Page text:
PORTLAND, Maine — It's been 11 months since the first round of Chinese tariffs were announced and the Maine International Trade Center now released tangible numbers on the impact.

President Wade Merritt says through the first quarter of the year Maine's exports to China were down 51% and that's not including Monday's announcement by China, retaliating with even more tariffs on 60 billion dollars worth of U.S. goods.

RELATED: Consumers could be collateral damage if US expands tariffs

  • Wood pulp – 🔻51.29%
  • Lobster & Seafood – 🔻 83.64%
  • Seaweed Extract – 🔻 5.6%
  • Industrial Machinery – 🔻 57.76%
  • Wood & Lumber – 🔻69.49%
  • Scientific Instruments – 🔻21.43%
  • Pharmaceutical Products – 🔻83.52

NEWS CENTER spoke with Maine Coast, a lobster wholesaler in York. CEO Thomas Adams says they've seen revenue sink by about $10 million, forcing him and his staff to find customers in nearly 30 other countries just to make up the margins.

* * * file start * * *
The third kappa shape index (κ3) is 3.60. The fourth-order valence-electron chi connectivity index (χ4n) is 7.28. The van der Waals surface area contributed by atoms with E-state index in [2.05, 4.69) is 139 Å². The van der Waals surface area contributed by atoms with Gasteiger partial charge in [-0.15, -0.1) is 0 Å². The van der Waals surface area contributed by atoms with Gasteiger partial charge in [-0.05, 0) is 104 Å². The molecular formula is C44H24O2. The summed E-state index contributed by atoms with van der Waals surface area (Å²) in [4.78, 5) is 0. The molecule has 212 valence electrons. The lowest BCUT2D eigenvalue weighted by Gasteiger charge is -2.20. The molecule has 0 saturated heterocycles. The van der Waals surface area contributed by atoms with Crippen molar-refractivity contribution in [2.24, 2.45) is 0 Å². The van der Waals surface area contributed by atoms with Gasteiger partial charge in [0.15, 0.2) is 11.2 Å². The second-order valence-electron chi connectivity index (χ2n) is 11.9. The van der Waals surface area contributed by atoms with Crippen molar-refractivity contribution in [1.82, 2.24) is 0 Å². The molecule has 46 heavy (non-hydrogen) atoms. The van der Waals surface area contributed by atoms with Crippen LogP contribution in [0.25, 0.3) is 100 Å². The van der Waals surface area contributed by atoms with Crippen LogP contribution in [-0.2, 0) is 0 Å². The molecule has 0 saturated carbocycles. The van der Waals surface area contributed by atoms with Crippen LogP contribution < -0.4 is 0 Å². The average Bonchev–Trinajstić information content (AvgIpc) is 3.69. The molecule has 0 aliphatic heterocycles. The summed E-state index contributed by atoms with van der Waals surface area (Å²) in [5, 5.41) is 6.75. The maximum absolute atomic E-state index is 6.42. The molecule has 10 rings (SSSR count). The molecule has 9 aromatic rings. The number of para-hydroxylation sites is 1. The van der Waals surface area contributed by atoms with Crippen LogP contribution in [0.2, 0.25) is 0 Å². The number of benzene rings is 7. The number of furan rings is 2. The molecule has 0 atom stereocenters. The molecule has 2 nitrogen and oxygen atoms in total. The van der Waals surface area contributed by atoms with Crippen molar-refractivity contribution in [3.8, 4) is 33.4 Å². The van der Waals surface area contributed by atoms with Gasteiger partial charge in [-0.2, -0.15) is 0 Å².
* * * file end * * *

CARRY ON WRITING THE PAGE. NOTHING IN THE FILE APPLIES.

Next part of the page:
“We have lost about 80% of our mainland China sales," said Adams. "With a 25% punitive tariff, they just can’t afford to buy from American shippers. They are buying from our Canadian counterparts versus us.”

Maine International Trade Center closely watching 4,400 Maine jobs estimated to be lost during the trade war.

Senators Angus King and Susan Collins said President Trump's trade war is a gamble.

“It’s a high-stakes game," said Sen. King. "If it works, fantastic, if it doesn’t and it drags on it’s going to hurt Maine, it’s going to hurt our lobster industry it’s going to hurt business and it’s going to hurt the American consumer.”

"The fact is that we live in a global economy," said Sen. Collins. "Now there is no doubt that China cheats, steals our intellectual property, and doesn’t play by the rules of international trade. And in that sense, I’m glad the president is taking a tough line and cracking down. We’ll see if it’s worth it by how China responds.”

RELATED: Maine lobster wholesaler pinched by China trade-war tariffs

Maine Coast says they have discussed their situation with members of Maine's delegation. 

“They are sympathetic to what we are going through here but they can’t really offer and promises or any help which is a bit frustrating for us,” said Adams. “I think it’s really important that us as Maine businesses, as U.S. businesses, as exporters such as us, that we stay focused, believe in our industries, believe in our strengths and strive forward even through these tough times.”